Regulators Increase Focus on Virtual Currencies as Institutional Interest Grows

Tom CrockTom Crock, Director Risk and Compliance

Federal regulators have started issuing more guidance to financial institutions on offering new and innovative financial products and services, such as cryptocurrencies, to customers in a safe and sound manner. The increased regulatory interest has become necessary as cryptocurrencies enter mainstream consumer use in the United States. Not only is there expanding institutional support for cryptocurrencies, but surveys estimate that as many as 40 million individual Americans own virtual currencies as well. 

Federal banking regulators explicitly encourage financial institutions to leverage new technologies and industry innovation. Often, however, rules and regulations are not updated on time to keep pace with the changes. In an effort to address this issue, two recent Interpretive Letters (IL) issued by the Office of the Comptroller of the Currency and a Notice of Proposed Rulemaking (NPR) issued by the Financial Crimes Enforcement Network (FinCEN) and the Board of Governors of the Federal Reserve provide banks with guidance on cryptocurrency services and emphasize the need for regulations to be updated to address new forms of virtual currency. The regulators outline minimum control standards they expect from financial institutions that provide cryptocurrency services.

In IL 1170 and IL 1172, the OCC clarifies that current regulations allow financial institutions to engage in cryptocurrency-related activities  for very specific reasons. IL 1170 states that national banks and savings associations have the ability to provide cryptocurrency custody services for customers. This IL allows financial institutions’ trust departments to hold and manage cryptocurrencies just like any other asset they maintain in a fiduciary capacity. IL 1172 discusses banks’ involvement in stablecoins, a type of cryptocurrency backed by an asset such as a fiat currency, usually in a one-to-one ratio. This IL clarifies that banks may hold depository reserves for stablecoins as long as the stablecoins are backed by a fiat currency. It also states that a financial institution that accepts stablecoin reserve deposits must ensure that it properly manages related risks such as liquidity and Bank Secrecy Act (BSA) and anti-money laundering (AML) threats.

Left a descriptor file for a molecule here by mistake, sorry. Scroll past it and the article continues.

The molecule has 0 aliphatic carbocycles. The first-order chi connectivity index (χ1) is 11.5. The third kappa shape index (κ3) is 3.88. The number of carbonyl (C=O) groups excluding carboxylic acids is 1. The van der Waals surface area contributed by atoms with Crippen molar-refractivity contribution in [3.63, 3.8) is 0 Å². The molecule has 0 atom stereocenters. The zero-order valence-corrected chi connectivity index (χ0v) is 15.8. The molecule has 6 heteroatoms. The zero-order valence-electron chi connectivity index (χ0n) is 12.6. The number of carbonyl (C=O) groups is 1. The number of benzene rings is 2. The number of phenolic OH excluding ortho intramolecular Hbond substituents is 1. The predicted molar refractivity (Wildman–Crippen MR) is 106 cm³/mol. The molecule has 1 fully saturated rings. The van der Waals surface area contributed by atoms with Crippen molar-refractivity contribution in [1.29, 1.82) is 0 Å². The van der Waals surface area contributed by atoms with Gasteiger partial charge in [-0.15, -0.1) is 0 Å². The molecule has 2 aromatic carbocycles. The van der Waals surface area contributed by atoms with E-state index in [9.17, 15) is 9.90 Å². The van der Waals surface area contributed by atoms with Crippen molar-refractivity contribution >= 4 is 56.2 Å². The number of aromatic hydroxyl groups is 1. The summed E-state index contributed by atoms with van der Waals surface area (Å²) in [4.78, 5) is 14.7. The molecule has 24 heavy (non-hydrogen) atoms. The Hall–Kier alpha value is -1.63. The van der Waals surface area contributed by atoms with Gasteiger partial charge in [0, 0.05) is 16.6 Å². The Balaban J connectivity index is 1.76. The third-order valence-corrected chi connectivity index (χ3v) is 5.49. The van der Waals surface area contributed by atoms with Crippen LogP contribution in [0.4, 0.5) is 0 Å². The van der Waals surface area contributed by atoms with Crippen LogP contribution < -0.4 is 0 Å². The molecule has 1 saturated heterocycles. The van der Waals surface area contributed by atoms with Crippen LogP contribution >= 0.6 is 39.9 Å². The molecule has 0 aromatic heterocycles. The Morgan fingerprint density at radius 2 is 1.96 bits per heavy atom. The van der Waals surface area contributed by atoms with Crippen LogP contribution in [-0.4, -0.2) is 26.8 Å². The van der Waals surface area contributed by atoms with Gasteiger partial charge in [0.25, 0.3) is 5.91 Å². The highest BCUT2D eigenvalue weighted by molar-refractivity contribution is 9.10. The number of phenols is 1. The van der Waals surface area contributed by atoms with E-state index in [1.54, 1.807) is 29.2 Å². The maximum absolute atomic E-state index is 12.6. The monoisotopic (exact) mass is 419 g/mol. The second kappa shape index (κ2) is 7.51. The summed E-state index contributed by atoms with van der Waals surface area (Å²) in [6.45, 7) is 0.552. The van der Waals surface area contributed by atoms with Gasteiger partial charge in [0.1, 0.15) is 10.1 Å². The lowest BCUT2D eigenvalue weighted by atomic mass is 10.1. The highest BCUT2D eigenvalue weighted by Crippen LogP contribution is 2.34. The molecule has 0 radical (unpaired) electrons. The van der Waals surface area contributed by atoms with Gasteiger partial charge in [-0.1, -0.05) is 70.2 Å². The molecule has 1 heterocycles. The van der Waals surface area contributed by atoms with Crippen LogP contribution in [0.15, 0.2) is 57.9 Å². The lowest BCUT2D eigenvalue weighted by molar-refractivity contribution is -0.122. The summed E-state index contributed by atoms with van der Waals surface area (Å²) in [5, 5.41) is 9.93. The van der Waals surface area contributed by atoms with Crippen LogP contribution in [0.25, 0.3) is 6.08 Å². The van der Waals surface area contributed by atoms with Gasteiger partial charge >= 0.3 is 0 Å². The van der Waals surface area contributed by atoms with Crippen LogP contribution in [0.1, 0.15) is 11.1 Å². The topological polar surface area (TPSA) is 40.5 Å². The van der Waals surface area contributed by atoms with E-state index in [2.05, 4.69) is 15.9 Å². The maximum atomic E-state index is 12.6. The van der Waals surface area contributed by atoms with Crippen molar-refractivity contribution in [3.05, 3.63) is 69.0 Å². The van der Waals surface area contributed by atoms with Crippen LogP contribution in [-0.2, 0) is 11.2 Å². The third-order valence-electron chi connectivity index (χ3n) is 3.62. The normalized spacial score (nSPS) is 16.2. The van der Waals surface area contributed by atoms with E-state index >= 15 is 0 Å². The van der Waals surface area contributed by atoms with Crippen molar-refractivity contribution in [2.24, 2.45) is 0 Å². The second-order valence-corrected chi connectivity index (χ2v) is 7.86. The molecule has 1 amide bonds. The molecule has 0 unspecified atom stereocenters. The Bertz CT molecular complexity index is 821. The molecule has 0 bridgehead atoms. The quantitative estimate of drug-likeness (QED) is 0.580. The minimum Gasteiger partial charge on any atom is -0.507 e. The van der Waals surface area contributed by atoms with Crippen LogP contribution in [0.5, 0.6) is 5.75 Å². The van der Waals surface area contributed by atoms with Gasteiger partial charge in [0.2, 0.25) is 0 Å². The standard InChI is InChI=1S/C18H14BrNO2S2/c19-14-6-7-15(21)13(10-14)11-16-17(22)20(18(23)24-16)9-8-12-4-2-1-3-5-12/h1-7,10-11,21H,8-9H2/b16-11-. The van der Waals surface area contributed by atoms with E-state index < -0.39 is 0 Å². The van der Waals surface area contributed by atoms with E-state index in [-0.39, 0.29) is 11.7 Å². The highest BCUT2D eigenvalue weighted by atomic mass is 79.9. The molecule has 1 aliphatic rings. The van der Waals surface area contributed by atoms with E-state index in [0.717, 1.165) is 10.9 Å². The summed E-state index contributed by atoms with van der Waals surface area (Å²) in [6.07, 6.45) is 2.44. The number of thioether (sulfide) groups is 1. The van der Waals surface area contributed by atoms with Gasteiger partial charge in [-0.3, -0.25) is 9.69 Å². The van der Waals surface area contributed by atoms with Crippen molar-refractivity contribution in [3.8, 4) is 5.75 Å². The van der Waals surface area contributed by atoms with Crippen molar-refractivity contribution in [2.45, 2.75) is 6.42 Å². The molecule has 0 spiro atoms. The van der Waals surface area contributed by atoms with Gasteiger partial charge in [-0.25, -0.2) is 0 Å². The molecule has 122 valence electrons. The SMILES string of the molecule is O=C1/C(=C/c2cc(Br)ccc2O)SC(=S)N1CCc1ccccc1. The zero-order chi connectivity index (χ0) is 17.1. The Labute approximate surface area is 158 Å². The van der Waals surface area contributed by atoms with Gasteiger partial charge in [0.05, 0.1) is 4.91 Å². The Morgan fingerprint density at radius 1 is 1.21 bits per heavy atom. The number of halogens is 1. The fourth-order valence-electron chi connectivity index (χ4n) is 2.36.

In both ILs, banks are advised to follow sound risk management principles if they choose to participate in these financial instruments. The ILs also describe controls that examiners expect from a financial institution that is engaged in these activities, including appropriate due diligence and ongoing monitoring. For cryptocurrency custody services, examiners expect banks to follow all the standard processes for custody services, such as dual controls, segregation of duties and accounting controls. How those controls are implemented will be unique given the virtual nature of cryptocurrencies.

Banks are also expected to ensure that their information security controls are robust to mitigate the increased potential for hacking, theft and fraud that cryptocurrency custody arrangements would introduce to the bank and their customers. Regulators expect that when banks accept stablecoin deposits, they to enter into formal contracts with the stablecoin issuer, so that the roles and responsibilities are clearly defined. These contracts could include activities such as daily verifications of outstanding stablecoin values and/or procedures to verify that the appropriate party will be deemed as the issuer or obligor of the stablecoins. Banks must understand these products and adjust their risk frameworks appropriately before engaging in these types of transactions.   

The recent FinCEN NPR on BSA reporting thresholds clarifies the term money to include cryptocurrency, for BSA reporting purposes. It proposes to redefine money to include all forms of virtual currency, expanding the types of transactions that should be reported. Currently, money is defined as a medium of exchange authorized by a domestic or foreign government. Since most cryptocurrencies are not backed or authorized by a government, financial institutions currently do not need to report these transactions. The NPR states that FinCEN has been monitoring the illicit financial risks posed by cryptocurrencies and believes that the current narrow definition of “money” should be expanded to close this loophole. It cites examples of criminal organizations that specifically use cryptocurrencies to avoid BSA reporting requirements. FinCEN believes that explicitly including cryptocurrencies in the regulation will help track illicit money movement across the globe. 

Federal banking regulators acknowledge that financial markets and their customers already use new and innovative products like cryptocurrencies. The industry should expect that they will continue to rewrite, clarify and expand guidance and regulations to support the provision of these products as well as financial institutions’ ability to provide consistent reporting to enforcement agencies. The regulators want to make sure financial institutions remain competitive in the broader financial services industry and offer the products demanded by their customers. While regulators like the OCC have explicitly encouraged financial institutions to look for ways to provide innovative products and services to their customers, they have also emphasized that those products should be offered consistent with safe and sound banking principles. Regulators will continue to expect enhanced due diligence, risk assessments and ongoing end-to-end monitoring of cryptocurrency services, whether the financial institution offers these products directly or through third-party fintech companies.

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